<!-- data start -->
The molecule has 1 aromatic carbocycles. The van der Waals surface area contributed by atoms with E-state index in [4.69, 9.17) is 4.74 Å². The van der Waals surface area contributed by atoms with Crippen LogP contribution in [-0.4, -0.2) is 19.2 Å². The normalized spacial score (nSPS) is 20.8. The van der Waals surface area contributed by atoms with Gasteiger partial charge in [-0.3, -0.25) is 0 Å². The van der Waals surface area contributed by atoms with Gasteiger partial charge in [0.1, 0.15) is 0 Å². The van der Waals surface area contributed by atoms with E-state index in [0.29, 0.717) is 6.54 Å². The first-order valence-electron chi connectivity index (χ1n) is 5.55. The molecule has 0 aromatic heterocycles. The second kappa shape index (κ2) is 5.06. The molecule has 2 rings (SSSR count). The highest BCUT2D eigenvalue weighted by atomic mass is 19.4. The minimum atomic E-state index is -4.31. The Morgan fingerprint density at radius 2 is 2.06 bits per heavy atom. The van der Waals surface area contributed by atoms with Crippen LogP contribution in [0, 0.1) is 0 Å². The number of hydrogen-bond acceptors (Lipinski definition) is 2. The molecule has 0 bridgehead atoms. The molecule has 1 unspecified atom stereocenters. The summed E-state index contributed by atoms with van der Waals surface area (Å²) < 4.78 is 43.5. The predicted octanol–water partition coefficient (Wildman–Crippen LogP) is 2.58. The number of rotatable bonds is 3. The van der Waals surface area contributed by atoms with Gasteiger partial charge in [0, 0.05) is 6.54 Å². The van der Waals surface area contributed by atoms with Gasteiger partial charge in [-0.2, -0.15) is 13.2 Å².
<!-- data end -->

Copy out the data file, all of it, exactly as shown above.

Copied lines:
The molecule has 1 aromatic carbocycles. The van der Waals surface area contributed by atoms with E-state index in [4.69, 9.17) is 4.74 Å². The van der Waals surface area contributed by atoms with Crippen LogP contribution in [-0.4, -0.2) is 19.2 Å². The normalized spacial score (nSPS) is 20.8. The van der Waals surface area contributed by atoms with Gasteiger partial charge in [-0.3, -0.25) is 0 Å². The van der Waals surface area contributed by atoms with Gasteiger partial charge in [0.1, 0.15) is 0 Å². The van der Waals surface area contributed by atoms with E-state index in [0.29, 0.717) is 6.54 Å². The first-order valence-electron chi connectivity index (χ1n) is 5.55. The molecule has 0 aromatic heterocycles. The second kappa shape index (κ2) is 5.06. The molecule has 2 rings (SSSR count). The highest BCUT2D eigenvalue weighted by atomic mass is 19.4. The minimum atomic E-state index is -4.31. The Morgan fingerprint density at radius 2 is 2.06 bits per heavy atom. The van der Waals surface area contributed by atoms with Crippen LogP contribution in [0, 0.1) is 0 Å². The number of hydrogen-bond acceptors (Lipinski definition) is 2. The molecule has 0 bridgehead atoms. The molecule has 1 unspecified atom stereocenters. The summed E-state index contributed by atoms with van der Waals surface area (Å²) < 4.78 is 43.5. The predicted octanol–water partition coefficient (Wildman–Crippen LogP) is 2.58. The number of rotatable bonds is 3. The van der Waals surface area contributed by atoms with Gasteiger partial charge in [0, 0.05) is 6.54 Å². The van der Waals surface area contributed by atoms with Gasteiger partial charge in [-0.2, -0.15) is 13.2 Å².